RACINE — Businesses that fail to promptly fix health code violations after their annual inspection could face higher reinspection fees in 2015.
When organizations or individuals open certain businesses in the city to the public — namely places where proper sanitation is paramount to preventing the spread of disease — they must pay for a permit or license from the Racine Health Department. With those permits and licenses, which must be renewed each year, comes the promise of annual inspection from a Health Department inspector.
If violations are found during an annual inspection, an inspector could close the establishment until the problems are fixed or give the owner/operator a certain number of days to address the issues before coming back to reinspect the business.
If the issues have been fixed by the time that reinspection occurs, the business won’t receive any fees. Establishments that fail to fix the problems, however, will be charged for the reinspection.
Those fees are slated to increase this year for four types of businesses.
Grocers that fail to fix problems before being reinspected the first time will see the fee they are charged go from $100 to $200. Should another inspection come and go without the problems being fixed, the business will be required to pay $300 — $150 more than in 2014.
The increase would only affect grocery stores that sell more than just prepackaged food, such as stores that have delis or sell raw meat.
Bed-and-breakfast owners who fail to fix problems before being reinspected a first or second time also will see the fees they pay increase, as will tattoo and body piercing businesses, and places with swimming pools or whirlpools.
The Health Department is increasing the fees in an effort to encourage wayward businesses to address violations, Public Heath Administrator Dottie-Kay Bowersox said.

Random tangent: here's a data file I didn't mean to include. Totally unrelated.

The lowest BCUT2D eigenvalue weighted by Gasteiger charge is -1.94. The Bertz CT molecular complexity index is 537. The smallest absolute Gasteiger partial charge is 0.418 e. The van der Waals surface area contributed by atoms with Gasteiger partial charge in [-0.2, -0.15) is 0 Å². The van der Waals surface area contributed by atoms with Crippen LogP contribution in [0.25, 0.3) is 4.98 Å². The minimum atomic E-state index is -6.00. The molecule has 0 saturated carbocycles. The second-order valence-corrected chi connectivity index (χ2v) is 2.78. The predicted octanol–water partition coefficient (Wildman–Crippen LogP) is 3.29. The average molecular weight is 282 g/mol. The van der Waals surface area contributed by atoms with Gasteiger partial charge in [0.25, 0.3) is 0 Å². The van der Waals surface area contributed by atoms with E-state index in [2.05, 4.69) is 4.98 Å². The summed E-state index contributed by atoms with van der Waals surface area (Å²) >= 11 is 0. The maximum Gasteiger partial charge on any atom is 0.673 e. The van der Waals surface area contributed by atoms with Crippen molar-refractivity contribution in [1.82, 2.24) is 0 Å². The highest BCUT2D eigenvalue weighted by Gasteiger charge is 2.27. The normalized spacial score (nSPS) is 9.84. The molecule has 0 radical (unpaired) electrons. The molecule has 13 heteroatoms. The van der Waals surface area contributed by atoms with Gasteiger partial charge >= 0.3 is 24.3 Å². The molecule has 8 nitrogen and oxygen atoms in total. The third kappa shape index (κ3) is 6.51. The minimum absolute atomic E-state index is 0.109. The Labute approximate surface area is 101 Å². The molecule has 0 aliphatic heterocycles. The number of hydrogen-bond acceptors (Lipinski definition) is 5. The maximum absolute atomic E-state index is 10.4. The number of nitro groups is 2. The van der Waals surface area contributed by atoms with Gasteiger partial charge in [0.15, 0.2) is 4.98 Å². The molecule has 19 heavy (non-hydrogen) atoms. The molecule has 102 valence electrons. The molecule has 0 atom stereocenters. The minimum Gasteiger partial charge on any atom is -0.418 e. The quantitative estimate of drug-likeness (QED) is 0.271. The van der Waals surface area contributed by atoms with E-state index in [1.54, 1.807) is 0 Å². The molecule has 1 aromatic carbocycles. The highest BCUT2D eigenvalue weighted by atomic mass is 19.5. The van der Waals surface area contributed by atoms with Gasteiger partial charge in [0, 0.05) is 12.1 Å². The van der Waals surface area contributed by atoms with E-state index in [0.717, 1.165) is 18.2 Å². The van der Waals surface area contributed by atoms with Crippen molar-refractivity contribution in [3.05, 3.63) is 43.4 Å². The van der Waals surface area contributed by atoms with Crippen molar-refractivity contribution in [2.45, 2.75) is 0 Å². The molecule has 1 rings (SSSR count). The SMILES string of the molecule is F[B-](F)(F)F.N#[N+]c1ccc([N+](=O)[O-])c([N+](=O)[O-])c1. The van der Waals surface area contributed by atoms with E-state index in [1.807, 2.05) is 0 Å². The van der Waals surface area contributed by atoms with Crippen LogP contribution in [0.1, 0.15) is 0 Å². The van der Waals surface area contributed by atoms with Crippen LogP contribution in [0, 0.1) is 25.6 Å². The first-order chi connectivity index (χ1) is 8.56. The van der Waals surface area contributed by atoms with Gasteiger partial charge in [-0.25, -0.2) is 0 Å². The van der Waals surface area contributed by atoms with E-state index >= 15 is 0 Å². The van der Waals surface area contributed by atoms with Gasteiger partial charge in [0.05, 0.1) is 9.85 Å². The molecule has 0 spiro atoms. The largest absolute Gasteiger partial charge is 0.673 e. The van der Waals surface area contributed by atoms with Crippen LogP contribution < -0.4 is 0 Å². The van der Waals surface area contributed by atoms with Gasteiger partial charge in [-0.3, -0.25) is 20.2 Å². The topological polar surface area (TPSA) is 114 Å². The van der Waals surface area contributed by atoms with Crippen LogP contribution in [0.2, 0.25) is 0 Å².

“There are some places that we have to go back to a multitude of times just to get the initial problems corrected,” Bowersox said. “They just don’t do it.”
Reinspection fees for restaurants are not slated to increase. In fact, the fees charged to restaurants with simple or moderately complex food processing and handling will see their reinspection fees go down.
A restaurant with simple food preparation will see its first reinspection fee drop to from $200 to $100, and the fee for a second reinspection will dip from $300 to $150.
Initial reinspection fees for restaurants with moderate food preparation will drop from $225 to $200. The fees they pay for a second inspection will drop from $400 to $300.
To address the problem of all businesses, especially restaurants, failing to renew their annual permits and licenses, the department also is adding late fees this year. Businesses that fail to renew their permit or license by June 30 will pay $100; businesses that fail to renew it by July 15 will pay $200; and those that fail to renew by July 31 will be charged $500.
“We have numerous restaurants that simply are not prompt with renewing their restaurant license, and we send letters. The timeline is just too long before they actually renew,” Bowersox said.